How could this go unnoticed in the most scrutinised books of all time? "Many of the parallels are conceptual or poetic, so they aren't all immediately obvious. After all, the authors did not want the average believer to see what they were doing, but they did want the alert reader to see it. An educated Roman in the ruling class would probably have recognised the literary game being played." Atwill maintains he can demonstrate that "the Roman Caesars left us a kind of puzzle literature that was meant to be solved by future generations, and the solution to that puzzle is 'We invented Jesus Christ, and we're proud of it.'"
Is this the beginning of the end of Christianity? "Probably not," grants Atwill, "but what my work has done is give permission to many of those ready to leave the religion to make a clean break. We've got the evidence now to show exactly where the story of Jesus came from. Although Christianity can be a comfort to some, it can also be very damaging and repressive, an insidious form of mind control that has led to blind acceptance of serfdom, poverty, and war throughout history. To this day, especially in the United States, it is used to create support for war in the Middle East."
Atwill encourages skeptics to challenge him at Conway Hall, where after the presentations there is likely to be a lively Q&A session. Joining Mr.Atwill will be fellow scholar Kenneth Humphreys, author of the book "Jesus Never Existed."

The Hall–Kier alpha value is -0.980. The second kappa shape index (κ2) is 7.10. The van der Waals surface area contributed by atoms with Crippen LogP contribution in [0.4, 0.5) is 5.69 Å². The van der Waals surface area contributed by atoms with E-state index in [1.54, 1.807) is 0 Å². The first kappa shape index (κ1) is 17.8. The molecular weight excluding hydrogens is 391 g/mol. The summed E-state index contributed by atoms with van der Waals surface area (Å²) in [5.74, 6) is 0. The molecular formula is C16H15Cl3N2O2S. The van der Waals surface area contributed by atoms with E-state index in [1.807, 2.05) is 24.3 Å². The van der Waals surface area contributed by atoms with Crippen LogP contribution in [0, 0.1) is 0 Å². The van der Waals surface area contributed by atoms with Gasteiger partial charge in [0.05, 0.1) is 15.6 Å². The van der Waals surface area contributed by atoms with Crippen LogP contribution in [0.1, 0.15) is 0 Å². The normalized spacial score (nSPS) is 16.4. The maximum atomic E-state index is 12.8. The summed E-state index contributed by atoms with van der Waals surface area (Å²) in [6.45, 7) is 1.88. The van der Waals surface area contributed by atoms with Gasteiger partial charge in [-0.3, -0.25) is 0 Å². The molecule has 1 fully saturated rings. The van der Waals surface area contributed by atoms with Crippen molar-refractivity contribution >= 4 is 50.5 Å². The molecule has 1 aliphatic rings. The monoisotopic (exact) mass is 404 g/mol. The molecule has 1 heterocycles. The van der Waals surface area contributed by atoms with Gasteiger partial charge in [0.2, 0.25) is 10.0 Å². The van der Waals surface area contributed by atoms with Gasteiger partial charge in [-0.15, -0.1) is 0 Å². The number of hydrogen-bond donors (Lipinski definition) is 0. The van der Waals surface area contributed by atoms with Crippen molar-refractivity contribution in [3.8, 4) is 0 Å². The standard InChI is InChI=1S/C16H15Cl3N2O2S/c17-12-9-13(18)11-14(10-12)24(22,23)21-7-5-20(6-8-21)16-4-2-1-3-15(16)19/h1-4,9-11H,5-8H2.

Further information can be found at http://www.covertmessiah.com.
About Joseph Atwill: Joseph Atwill is the author of the best-selling book "Caesar's Messiah" and its upcoming sequel "The Single Strand."
Largo

Sport climber
The Big Wide Open Face
Oct 10, 2013 - 02:34pm PT
For six days work is to be done, but the seventh day is a day of sabbath rest, holy to the WARD. Whoever does any work on the Sabbath day is to be put to death.

Oh yeah!

JL
Ward Trotter

Trad climber
Oct 10, 2013 - 03:10pm PT
Just listen to me and ya'll can't go wrong.

Don't listen to Largo.
jgill

Boulder climber
Colorado
Oct 10, 2013 - 03:46pm PT
When no one is looking I fly around on my carpet (Duck)

A little fluid in the inner ear may be the cause. Bend over and bang your head with your fist. Should clear things up.
Malemute

Ice climber
the ghost
Oct 10, 2013 - 04:04pm PT
When no one is looking I fly around on my carpet.
Yogic flying is a subset of levitation just like ladder climbing is a subset of trad climbing.
go-B

climber
Hebrews 1:3
Oct 10, 2013 - 04:29pm PT
Ancient Confession Found: 'We Invented Jesus Christ'

John 1:3 All things were made through Him, and without Him nothing was made that was made.

...lol, Jesus invented you!